Fenway Bark, an upscale boarding facility "for the discriminating dog," will not open on East First Street as planned.
On Sunday, owner Jane Fulton announced she had found a new South Boston location for her kennel, one that's almost twice as big and not subject to a lengthy zoning process that Fulton said she "won't miss one bit."
The decision ends a year-long battle with abutting residents who didn't want to live next to the smells and sounds of at least 60 dogs. The kennel plans to offer such services as massage therapy and luxury boxes with TVs and a view of the facility's pool.
The plans were further complicated by a permitting error.
East First Street sits on an Interim Planning Overlay District (with the enviable acronym IPOD), murky zoning designation. The old Fenway Bark site is zoned for commercial use, which makes it an appropriate location for a kennel, but because it's surrounded by residences, the land is zoned to offer certain protections for its neighbors.
As part of the designation, the city's Inspectional Services department should have notified the Zoning Board of Appeals, and a public hearing should have been held. But it didn't at first.
Inspectional Services originally gave Fulton a permit, then revoked it and started up the process properly, after neighbors called attention to their error. In December, the Boston Redevelopment Authority held a community meeting where residents panned the kennel and the city for botching the process.
By the time a revised Fenway Bark proposal hit the Zoning Board of Appeals in March, the BRA opposed the plan, as did the mayor's Office of Neighborhood Services and local elected officials like City Councilor Bill Linehan, state Senator Jack Hart and state Representative Brian Wallace.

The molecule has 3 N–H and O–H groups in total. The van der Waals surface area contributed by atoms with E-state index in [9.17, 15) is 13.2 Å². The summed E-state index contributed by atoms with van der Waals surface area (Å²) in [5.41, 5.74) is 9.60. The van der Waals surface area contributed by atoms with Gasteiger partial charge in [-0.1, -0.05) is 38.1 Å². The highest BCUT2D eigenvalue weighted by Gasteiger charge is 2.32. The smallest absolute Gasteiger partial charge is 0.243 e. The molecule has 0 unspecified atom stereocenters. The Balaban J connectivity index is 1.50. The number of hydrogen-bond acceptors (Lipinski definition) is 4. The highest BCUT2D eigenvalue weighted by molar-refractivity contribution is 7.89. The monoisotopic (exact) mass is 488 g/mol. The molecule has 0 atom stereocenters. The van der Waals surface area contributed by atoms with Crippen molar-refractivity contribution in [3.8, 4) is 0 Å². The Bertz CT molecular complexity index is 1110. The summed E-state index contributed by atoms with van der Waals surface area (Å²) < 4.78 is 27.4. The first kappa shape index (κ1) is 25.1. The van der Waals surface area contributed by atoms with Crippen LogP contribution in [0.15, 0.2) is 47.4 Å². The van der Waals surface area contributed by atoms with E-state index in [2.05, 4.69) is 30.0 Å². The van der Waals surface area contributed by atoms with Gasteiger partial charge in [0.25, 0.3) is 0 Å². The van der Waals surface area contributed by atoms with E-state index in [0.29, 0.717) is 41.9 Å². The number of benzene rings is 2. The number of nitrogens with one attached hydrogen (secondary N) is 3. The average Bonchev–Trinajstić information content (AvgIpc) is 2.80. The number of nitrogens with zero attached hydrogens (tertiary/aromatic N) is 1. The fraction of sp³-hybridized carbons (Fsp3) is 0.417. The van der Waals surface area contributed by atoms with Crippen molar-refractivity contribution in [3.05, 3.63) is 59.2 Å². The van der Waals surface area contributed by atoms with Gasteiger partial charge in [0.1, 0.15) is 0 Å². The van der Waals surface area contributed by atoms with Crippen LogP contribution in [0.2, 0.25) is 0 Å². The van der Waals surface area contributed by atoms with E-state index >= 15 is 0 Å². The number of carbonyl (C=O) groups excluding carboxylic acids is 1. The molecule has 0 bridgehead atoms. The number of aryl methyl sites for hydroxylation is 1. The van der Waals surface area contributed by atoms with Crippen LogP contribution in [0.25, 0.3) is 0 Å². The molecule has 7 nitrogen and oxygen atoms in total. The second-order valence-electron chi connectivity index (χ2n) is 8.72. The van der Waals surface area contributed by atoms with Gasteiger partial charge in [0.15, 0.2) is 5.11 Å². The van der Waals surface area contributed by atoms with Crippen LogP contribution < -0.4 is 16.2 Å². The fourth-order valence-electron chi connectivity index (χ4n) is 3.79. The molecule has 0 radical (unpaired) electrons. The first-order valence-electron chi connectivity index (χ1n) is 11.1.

Fulton provided documentation that suggested 93 percent of abutters did not oppose the proposal, and she boasted the support of 750 people. The ZBA found in her favor, but she then had to go through the process again for the site's parking lot. Fulton says she'd had full approval in mid-July.
Then, in early August, a group of neighbors filed a lawsuit with the city.
"At that point, I had to think about what I was going to do," Fulton said. "I would love to be open. I'm getting calls for reservations every day. All of this was just an unfortunate delay in getting a business going in this economy."
Fulton terms the zoning designation "prohibitive" for building owners and potential non-residential tenants, since the designation draws out the approval process by several months.
"Essentially, the purpose of the IPOD is to act as transitional zoning. That area's moving more and more toward a residential zoning district," said Kurt Kusiak, the plaintiffs' lawyer. "I don't think anyone has anything against dog kennels in particular, they just didn't want one right next to their homes."
The Boston Zoning Commission will hold a public hearing on a proposal to extend the South Boston waterfront's IPOD designation by another year on Wednesday morning.